As they make their way toward Jerusalem, which will serve as home base for more than half of the pilgrimage, pilgrims will have the opportunity to renew their baptismal vows at the traditional baptism site at the Jordan River, and then visit Jericho, which is more than 3,000 years old.

In this ancient city, known to have existed as far back as 1250 B.C., Joshua brought down the city walls with blasts of trumpets as described in the Old Testament book of Joshua. Christ himself journeyed through the town on his way to Jerusalem.

Pilgrims will visit the home of Martha, Mary and Lazarus and the tomb of Lazarus in Bethany, where Christ raised Lazarus from the dead.

No trip to the Holy Land is complete without taking a dip in the Dead Sea, so salt-laden that swimmers can float on its surface with no effort. Pilgrims will have this opportunity before settling in Jerusalem for the remainder of the pilgrimage.

Jerusalem abounds with holy sites where Christ carried out his mission of salvation.

From visiting the Upper Room where Christ instituted the Eucharist during the Last Supper, to praying in the Garden of Gethsemane where he sweat drops of blood, to walking the Via Dolorosa—the “way of sorrow” along which he bore the cross to Calvary—pilgrims will have the opportunity to trace Christ’s Passion.

That journey ends on Mount Calvary at the Church of the Holy Sepulcher, which houses the rock upon which stood the cross of Christ, and is built over the tomb of his burial and Resurrection.

“Just the emotion you feel when you’re at the spot where Christ died for us can be very emotional,” said Fink of the church.

In the Old City of Jerusalem, pilgrims will also visit several sites that Christ himself would have seen, including the Western Wall—all that remains of the ancient Jewish Temple that was destroyed by the Romans in 70 A.D.—and two pools where Christ performed miracles.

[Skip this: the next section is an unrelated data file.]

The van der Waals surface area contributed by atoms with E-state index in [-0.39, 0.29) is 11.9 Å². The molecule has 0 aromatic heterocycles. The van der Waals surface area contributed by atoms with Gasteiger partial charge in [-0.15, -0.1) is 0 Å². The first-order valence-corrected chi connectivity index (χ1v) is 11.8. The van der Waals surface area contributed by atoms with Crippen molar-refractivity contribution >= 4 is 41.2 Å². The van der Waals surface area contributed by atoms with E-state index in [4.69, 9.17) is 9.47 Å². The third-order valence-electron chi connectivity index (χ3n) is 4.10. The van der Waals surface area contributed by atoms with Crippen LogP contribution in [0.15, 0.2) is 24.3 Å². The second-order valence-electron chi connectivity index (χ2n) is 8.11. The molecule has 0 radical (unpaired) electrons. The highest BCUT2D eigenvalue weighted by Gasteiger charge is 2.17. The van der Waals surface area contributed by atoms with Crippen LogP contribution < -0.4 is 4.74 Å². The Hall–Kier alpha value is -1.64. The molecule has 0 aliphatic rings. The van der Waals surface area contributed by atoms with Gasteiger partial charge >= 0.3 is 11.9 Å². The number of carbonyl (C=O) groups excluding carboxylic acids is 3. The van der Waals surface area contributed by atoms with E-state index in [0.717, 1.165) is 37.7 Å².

With Jerusalem still as home base, pilgrims will visit Ein Karem, the town where Mary proclaimed the “Magnificat” as she visited her cousin Elizabeth.

Pilgrims will also visit Bethlehem, where God deemed to have his Son born into the world. In Bethlehem, pilgrims will visit the Church of the Nativity, built by the order of Emperor Constantine in the fourth century over the traditional site of Christ’s birth.

On the last full day of the pilgrimage, Archbishop Tobin will celebrate an early morning Mass at the Church of the Holy Sepulcher. The remainder of the day is unscheduled, allowing pilgrims time for personal prayer, reflecting on their journey and exploring the Old City of Jerusalem.

“For most of my life I have been fascinated by the meaning of the ‘Word made flesh,’ ” said Archbishop Tobin. “God took flesh—became one of us—at a specific moment in human history and really walked this Earth in a particular land. I believe that tracing those footsteps will help me be a more committed disciple of Jesus and a better shepherd for his people.

“I also recall the wonderful experience of the pallium pilgrimage last year, and the real bond of faith-filled friendship that was created among all of us who took part,” he added. “I am confident that the days in the Holy Land will unite my fellow pilgrims in a similar way.”

The cost per person is $3,260 for double occupancy, or $3,995 for single occupancy, plus airline taxes and fuel surcharge (currently about $700, but final cost will be determined at ticketing).

The cost includes roundtrip economy class airfare from Indianapolis to Tel Aviv, accommodations for 10 nights, hotel taxes and service charges, breakfast and dinner daily, sightseeing with a licensed Catholic guide, entrance fees, land transportation, gratuities and portage of one piece of luggage at airports and hotels.

Lunch, drinks, hotel extras and other personal expenses are not included.
 

(For more information, see the brochure or contact archdiocesan director of special events Carolyn Noone at 317-236-1428, 800-382-9836 ext. 1428, or by e-mail at cnoone@archindy.org. To make reservations, contact Tekton Ministries at 317-574-4191, 866-905-3787 or pilgrimage@tektonministries.org.)